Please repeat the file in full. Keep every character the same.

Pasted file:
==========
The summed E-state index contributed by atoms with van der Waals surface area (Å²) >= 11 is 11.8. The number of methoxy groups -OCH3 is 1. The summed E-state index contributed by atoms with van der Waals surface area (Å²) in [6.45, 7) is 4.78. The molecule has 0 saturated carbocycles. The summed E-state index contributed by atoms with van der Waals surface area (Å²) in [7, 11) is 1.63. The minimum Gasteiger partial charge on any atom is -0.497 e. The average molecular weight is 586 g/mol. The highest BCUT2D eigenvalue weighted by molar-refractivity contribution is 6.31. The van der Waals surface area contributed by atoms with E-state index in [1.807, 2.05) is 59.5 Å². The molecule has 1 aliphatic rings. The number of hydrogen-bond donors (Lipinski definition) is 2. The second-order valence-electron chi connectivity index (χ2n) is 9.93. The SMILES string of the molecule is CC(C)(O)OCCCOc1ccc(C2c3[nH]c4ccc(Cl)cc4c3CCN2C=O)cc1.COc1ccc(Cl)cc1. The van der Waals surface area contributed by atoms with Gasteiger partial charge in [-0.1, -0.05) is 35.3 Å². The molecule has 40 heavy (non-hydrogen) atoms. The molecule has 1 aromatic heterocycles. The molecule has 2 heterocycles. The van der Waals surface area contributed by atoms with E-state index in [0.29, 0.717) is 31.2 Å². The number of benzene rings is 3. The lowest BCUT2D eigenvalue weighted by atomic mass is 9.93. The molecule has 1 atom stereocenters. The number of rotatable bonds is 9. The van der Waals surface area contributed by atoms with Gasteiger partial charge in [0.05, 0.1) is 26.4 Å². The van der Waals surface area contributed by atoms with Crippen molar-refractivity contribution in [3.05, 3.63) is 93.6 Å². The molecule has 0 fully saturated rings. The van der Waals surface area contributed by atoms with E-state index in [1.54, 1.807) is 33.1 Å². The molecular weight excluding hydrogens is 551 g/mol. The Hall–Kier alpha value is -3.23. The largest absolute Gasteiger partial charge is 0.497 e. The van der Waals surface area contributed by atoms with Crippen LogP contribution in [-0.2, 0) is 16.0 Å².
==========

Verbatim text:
The summed E-state index contributed by atoms with van der Waals surface area (Å²) >= 11 is 11.8. The number of methoxy groups -OCH3 is 1. The summed E-state index contributed by atoms with van der Waals surface area (Å²) in [6.45, 7) is 4.78. The molecule has 0 saturated carbocycles. The summed E-state index contributed by atoms with van der Waals surface area (Å²) in [7, 11) is 1.63. The minimum Gasteiger partial charge on any atom is -0.497 e. The average molecular weight is 586 g/mol. The highest BCUT2D eigenvalue weighted by molar-refractivity contribution is 6.31. The van der Waals surface area contributed by atoms with E-state index in [1.807, 2.05) is 59.5 Å². The molecule has 1 aliphatic rings. The number of hydrogen-bond donors (Lipinski definition) is 2. The second-order valence-electron chi connectivity index (χ2n) is 9.93. The SMILES string of the molecule is CC(C)(O)OCCCOc1ccc(C2c3[nH]c4ccc(Cl)cc4c3CCN2C=O)cc1.COc1ccc(Cl)cc1. The van der Waals surface area contributed by atoms with Gasteiger partial charge in [-0.1, -0.05) is 35.3 Å². The molecule has 40 heavy (non-hydrogen) atoms. The molecule has 1 aromatic heterocycles. The molecule has 2 heterocycles. The van der Waals surface area contributed by atoms with E-state index in [0.29, 0.717) is 31.2 Å². The number of benzene rings is 3. The lowest BCUT2D eigenvalue weighted by atomic mass is 9.93. The molecule has 1 atom stereocenters. The number of rotatable bonds is 9. The van der Waals surface area contributed by atoms with Gasteiger partial charge in [0.05, 0.1) is 26.4 Å². The van der Waals surface area contributed by atoms with Crippen molar-refractivity contribution in [3.05, 3.63) is 93.6 Å². The molecule has 0 fully saturated rings. The van der Waals surface area contributed by atoms with E-state index in [1.54, 1.807) is 33.1 Å². The molecular weight excluding hydrogens is 551 g/mol. The Hall–Kier alpha value is -3.23. The largest absolute Gasteiger partial charge is 0.497 e. The van der Waals surface area contributed by atoms with Crippen LogP contribution in [-0.2, 0) is 16.0 Å².